Figure 3

The miR-15 family targets numerous genes in the TGFβ-pathway. (A) mRNA levels detected by real-time PCR of predicted miR-15 target genes in cardiomyocytes and (B) fibroblasts with overexpression (mimic) and knockdown (antimiR) of miR-15b levels. mRNA levels are normalized to Hypoxanthine Phosphoribosyltransferase 1 (HPRT) levels. (C) Protein levels of TGFBR1 and 3, but not of TGFBR2, are down-regulated after overexpression of miR15b in cardiomyocytes. GAPDH is shown as loading control. (D) Luciferase assays using reporters with the respective 3′UTR subcloned behind the luciferase gene suggest direct targeting of TGFBR1, SMAD3, SMAD7, p38, and endoglin after knockdown of the miR-15 family using tiny LNAs. n = 3 for real-time PCR and luciferase assays. *P < 0.05 compared with negative control (NC) transfected cells.

We also performed these experiments in cultured neonatal cardiac fibroblasts and observed similar trends, however, the response of these genes to miR-15b up-regulation or knockdown was less pronounced compared with the cardiomyocytes (Figure 3B). A possible explanation for the more subtle responses to miR-15b manipulation probably relates to the tendency of these cells to undergo a phenotypic switch to myofibroblasts in cell culture and to the high basal expression and activity of the TGFβ-pathway in these differentiated cells.25 Overall, many of the predicted target genes showed a trend towards down-regulation after miR-15b overexpression in cardiac fibroblasts and an up-regulation after inhibition of miR-15b.

Because miRNA effects can be more pronounced on the protein than on the mRNA level, we investigated whether miR-15b overexpression would be able to regulate TGFβ receptors expression at the protein level. Therefore, we performed western blotting using lysates of cardiomyocytes in which miR-15b was overexpressed with miR-15b mimics. In these experiments, we detected a reduced protein level of TGFBR1 and TGFBR3 after overexpression of miR-15b but not of TGFBR2 (Figure 3C).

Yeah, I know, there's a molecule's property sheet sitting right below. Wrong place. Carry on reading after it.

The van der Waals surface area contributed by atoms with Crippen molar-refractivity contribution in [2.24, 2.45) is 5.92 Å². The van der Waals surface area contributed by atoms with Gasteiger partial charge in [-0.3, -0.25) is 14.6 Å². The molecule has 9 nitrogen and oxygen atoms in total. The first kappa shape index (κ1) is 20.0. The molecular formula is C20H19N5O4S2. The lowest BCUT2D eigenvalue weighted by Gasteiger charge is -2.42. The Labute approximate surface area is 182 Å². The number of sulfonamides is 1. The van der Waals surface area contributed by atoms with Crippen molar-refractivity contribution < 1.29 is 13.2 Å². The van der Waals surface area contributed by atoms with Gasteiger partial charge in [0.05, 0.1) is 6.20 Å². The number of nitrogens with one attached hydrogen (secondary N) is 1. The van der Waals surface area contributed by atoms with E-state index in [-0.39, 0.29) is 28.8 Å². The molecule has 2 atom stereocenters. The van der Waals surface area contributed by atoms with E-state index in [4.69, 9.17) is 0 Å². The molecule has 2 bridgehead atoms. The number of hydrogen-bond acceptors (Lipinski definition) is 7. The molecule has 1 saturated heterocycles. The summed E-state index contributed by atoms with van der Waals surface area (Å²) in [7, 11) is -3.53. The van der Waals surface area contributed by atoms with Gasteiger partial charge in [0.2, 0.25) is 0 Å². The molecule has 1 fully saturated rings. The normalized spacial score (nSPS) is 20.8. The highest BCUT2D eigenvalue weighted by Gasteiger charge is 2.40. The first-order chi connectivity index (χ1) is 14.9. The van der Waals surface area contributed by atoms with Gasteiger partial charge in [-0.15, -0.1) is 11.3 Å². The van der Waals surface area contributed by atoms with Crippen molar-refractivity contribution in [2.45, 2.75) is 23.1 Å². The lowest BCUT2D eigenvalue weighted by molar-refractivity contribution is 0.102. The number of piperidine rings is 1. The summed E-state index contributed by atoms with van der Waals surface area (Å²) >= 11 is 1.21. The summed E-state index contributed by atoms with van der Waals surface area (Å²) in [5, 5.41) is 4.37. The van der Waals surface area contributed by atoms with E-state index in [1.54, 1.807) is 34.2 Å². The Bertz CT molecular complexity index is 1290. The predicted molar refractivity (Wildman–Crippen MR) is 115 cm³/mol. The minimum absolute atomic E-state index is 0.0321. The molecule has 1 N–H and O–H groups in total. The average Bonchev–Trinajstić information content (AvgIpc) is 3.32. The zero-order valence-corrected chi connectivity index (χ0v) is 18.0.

To further investigate whether the predicted targets are direct miR-15 family targets, we subcloned the 3′UTRs of these genes behind a luciferase reporter. Since the complete miR-15 family is expressed at high levels in COS7 cells, we chose to perform luciferase assays in this cell type after inhibition of the whole miR-15 family using tiny LNA transfections (see Supplementary material online, Figure S3F). Knockdown of the miR-15 family in COS7 cells resulted in an up-regulation of the luciferase activity of the reporters containing the 3′UTR of TGFBR1, SMAD3, SMAD7, p38, and endoglin (Figure 3D), suggesting that the miR-15 family is able to repress the expression of these genes by interaction with their 3′UTRs. The luciferase activity of the reporters containing the 3′UTR of TGFBR2 and SMAD4 was not influenced by inhibition of the miR-15 family, indicating that these predicted targets are not direct miR-15 family target genes. For technical reasons, we were unable to subclone the 3′UTR of SMAD2 and TGFBR3 behind the luciferase reporter and we could therefore not test whether the miR-15 family was able to target SMAD2 or TGFBR3.